This starts with a clear understanding of where the project is in the development lifecycle. 

Stakeholders must proactively adjust objectives and plans:

  • Projects in early development stages might need to be reconceived.

  • Projects in a mature state of develop will need to adapt to absorb the impact.

  • Projects that are operational, in addition to having new protocols in place, will likely need to have elements reconstructed to reopen.

This is where changes must be made to the roadmaps of any project to some degree, no matter what the status was pre-pandemic – and the key is ensuring increased flexibility as part of this project roadmap.

Successful adjustment of the roadmap in light of drastic changes and uncertainty should involve the same diligent process undertaken in the initial assessment of a project’s feasibility, deliverability, buildability, and operability:

  • Confirming the alignment of the scope and economic model.
  • Refreshing the  delivery plan  to accommodate these new requirements. 
  • Remaining nimble in delivery.
  • Providing flexibility for operational adjustments.

Assessment and tracking of risk will address the new challenges to be identified in the risk retirement curve to manage performance. Flexibility and contingency planning are paramount, especially as project development teams might need to downsize and work with limited resources.

One of the largest impacts on project development teams is that we are forced to think differently about how we meet and collaborate. While the paradigm of yesterday was to meet face to face, money that was spent on team co-location and travel is now redirected to new management considerations, sourcing local talent, and the technology of virtual collaboration.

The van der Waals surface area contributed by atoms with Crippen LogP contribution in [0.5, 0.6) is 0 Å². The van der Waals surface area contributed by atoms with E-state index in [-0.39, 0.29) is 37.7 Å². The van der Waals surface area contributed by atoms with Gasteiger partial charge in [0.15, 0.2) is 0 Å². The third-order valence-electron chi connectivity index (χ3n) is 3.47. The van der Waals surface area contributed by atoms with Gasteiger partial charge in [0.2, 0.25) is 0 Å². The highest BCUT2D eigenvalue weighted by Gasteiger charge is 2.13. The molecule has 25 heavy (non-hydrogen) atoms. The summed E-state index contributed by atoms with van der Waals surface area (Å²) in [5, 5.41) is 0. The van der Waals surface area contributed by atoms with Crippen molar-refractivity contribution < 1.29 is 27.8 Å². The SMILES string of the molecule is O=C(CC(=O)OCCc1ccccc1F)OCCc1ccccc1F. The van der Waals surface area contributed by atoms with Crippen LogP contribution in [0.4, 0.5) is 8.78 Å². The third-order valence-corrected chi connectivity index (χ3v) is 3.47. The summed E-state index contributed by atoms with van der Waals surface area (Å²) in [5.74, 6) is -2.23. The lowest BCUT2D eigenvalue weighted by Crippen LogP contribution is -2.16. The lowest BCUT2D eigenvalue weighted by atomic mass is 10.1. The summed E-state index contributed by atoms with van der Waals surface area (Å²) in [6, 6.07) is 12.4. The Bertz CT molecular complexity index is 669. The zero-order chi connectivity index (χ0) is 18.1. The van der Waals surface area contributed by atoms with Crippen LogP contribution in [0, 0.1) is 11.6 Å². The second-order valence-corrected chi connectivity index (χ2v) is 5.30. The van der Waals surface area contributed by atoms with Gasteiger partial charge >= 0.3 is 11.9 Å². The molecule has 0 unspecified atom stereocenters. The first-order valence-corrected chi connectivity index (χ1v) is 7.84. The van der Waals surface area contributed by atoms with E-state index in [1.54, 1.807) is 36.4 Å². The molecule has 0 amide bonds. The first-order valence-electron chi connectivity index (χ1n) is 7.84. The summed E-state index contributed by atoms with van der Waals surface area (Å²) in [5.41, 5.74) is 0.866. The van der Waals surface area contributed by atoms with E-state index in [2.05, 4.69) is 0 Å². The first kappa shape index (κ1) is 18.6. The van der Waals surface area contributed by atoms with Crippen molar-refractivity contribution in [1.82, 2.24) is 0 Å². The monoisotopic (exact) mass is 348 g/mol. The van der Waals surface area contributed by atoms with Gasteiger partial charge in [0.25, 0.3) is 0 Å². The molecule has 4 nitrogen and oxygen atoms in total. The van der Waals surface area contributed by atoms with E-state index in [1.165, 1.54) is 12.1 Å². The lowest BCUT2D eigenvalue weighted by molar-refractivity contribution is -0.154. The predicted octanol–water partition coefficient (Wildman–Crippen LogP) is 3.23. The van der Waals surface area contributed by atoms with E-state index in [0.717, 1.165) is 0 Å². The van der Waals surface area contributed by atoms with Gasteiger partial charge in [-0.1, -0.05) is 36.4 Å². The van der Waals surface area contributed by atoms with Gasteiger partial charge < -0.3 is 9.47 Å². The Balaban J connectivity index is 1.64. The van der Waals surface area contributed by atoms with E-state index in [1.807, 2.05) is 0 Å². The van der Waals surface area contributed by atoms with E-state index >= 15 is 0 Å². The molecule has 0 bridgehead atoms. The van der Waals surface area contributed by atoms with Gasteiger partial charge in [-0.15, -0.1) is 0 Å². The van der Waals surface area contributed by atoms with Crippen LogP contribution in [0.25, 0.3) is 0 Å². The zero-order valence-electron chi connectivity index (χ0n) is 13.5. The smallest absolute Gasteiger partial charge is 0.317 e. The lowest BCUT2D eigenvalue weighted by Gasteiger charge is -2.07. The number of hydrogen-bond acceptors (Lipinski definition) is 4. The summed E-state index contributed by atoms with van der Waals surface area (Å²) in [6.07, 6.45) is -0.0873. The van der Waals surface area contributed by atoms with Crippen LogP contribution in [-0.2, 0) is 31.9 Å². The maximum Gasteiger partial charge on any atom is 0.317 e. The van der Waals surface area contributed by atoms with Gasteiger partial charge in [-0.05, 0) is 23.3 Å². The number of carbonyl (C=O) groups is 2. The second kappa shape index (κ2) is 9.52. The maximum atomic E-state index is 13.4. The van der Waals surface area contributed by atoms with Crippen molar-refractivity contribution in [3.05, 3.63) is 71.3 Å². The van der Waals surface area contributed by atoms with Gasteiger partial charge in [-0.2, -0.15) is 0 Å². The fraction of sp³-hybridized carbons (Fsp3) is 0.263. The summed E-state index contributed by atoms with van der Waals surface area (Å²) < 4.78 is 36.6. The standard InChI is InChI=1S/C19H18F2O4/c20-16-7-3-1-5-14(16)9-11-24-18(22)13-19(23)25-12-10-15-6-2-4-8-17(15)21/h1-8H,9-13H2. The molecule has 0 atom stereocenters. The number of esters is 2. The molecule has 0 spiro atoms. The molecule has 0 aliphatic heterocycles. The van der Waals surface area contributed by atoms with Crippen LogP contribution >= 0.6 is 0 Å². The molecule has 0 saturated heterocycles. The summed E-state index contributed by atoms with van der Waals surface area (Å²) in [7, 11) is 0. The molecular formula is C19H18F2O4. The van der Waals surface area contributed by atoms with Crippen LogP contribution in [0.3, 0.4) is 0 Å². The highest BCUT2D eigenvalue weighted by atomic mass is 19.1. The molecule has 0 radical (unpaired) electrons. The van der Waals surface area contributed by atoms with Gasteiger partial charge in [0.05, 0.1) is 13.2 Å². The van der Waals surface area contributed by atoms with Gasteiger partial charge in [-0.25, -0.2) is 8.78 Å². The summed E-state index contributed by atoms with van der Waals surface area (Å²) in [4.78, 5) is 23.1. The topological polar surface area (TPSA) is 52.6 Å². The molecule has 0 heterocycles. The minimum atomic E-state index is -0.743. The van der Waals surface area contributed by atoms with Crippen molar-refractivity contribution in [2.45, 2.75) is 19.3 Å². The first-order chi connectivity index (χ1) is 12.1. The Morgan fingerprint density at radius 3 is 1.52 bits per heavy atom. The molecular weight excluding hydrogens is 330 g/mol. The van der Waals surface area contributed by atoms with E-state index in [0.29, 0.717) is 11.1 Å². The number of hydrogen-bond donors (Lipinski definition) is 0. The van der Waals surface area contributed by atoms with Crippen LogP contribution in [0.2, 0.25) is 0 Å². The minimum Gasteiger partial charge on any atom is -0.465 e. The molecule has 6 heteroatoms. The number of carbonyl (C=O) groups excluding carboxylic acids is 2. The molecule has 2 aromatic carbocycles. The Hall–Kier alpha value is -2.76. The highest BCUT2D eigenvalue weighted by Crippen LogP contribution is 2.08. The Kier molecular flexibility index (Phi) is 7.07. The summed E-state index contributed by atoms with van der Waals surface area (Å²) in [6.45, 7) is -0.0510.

As with other aspects of project development, the key to managing teams in this new and ever-evolving environment is preparation.

The approach planning and management must adjust resources to oversee this new level of team coordination and assist with advancing the new normal. Program managers who have been through many cycles and unique situations will be best positioned to tackle this challenge and use their own time efficiently as well.

In lieu of travel, team leadership can also be extended by leveraging talent that is regionally located. These micro hub clusters will then need to act as representatives of the project in their area in ways they did not before.

Managements teams will be required to continue to incorporate efficient virtual tools and adapt new technologies. Programs such as Zoom have already become the norm and most team members can operate these with ease.

That said, no matter what software is used and how advanced it is, the strength of the program management processes allows for full team integration.

We cannot underestimate the power that coffee stations and water coolers held. These natural places for organic collaboration will disappear for the near future, and potentially forever in some cases.